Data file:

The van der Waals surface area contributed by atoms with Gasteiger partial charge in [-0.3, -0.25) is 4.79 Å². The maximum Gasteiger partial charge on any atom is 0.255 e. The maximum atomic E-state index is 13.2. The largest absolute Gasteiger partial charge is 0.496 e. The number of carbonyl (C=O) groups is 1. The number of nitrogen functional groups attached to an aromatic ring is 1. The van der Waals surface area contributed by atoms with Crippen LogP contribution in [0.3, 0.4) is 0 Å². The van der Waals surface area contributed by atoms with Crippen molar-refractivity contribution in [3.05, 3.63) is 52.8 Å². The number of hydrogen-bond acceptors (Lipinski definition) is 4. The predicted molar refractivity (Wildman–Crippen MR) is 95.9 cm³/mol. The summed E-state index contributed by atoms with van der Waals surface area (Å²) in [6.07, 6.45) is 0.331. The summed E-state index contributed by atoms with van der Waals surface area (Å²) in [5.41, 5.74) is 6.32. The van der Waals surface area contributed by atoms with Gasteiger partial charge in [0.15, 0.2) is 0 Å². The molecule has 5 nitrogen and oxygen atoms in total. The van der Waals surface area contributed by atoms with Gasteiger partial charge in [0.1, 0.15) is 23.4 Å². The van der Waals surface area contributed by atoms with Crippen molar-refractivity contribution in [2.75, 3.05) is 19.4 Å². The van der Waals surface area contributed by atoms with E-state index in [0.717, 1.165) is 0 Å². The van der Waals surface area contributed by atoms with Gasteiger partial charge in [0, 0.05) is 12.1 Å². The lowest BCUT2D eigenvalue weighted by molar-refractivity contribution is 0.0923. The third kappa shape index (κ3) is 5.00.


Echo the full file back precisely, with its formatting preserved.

The van der Waals surface area contributed by atoms with Gasteiger partial charge in [-0.3, -0.25) is 4.79 Å². The maximum Gasteiger partial charge on any atom is 0.255 e. The maximum atomic E-state index is 13.2. The largest absolute Gasteiger partial charge is 0.496 e. The number of carbonyl (C=O) groups is 1. The number of nitrogen functional groups attached to an aromatic ring is 1. The van der Waals surface area contributed by atoms with Crippen LogP contribution in [0.3, 0.4) is 0 Å². The van der Waals surface area contributed by atoms with Crippen molar-refractivity contribution in [3.05, 3.63) is 52.8 Å². The number of hydrogen-bond acceptors (Lipinski definition) is 4. The predicted molar refractivity (Wildman–Crippen MR) is 95.9 cm³/mol. The summed E-state index contributed by atoms with van der Waals surface area (Å²) in [6.07, 6.45) is 0.331. The summed E-state index contributed by atoms with van der Waals surface area (Å²) in [5.41, 5.74) is 6.32. The van der Waals surface area contributed by atoms with Gasteiger partial charge in [0.15, 0.2) is 0 Å². The molecule has 5 nitrogen and oxygen atoms in total. The van der Waals surface area contributed by atoms with Gasteiger partial charge in [0.1, 0.15) is 23.4 Å². The van der Waals surface area contributed by atoms with Crippen molar-refractivity contribution in [2.75, 3.05) is 19.4 Å². The van der Waals surface area contributed by atoms with E-state index in [0.717, 1.165) is 0 Å². The van der Waals surface area contributed by atoms with Gasteiger partial charge in [0, 0.05) is 12.1 Å². The lowest BCUT2D eigenvalue weighted by molar-refractivity contribution is 0.0923. The third kappa shape index (κ3) is 5.00.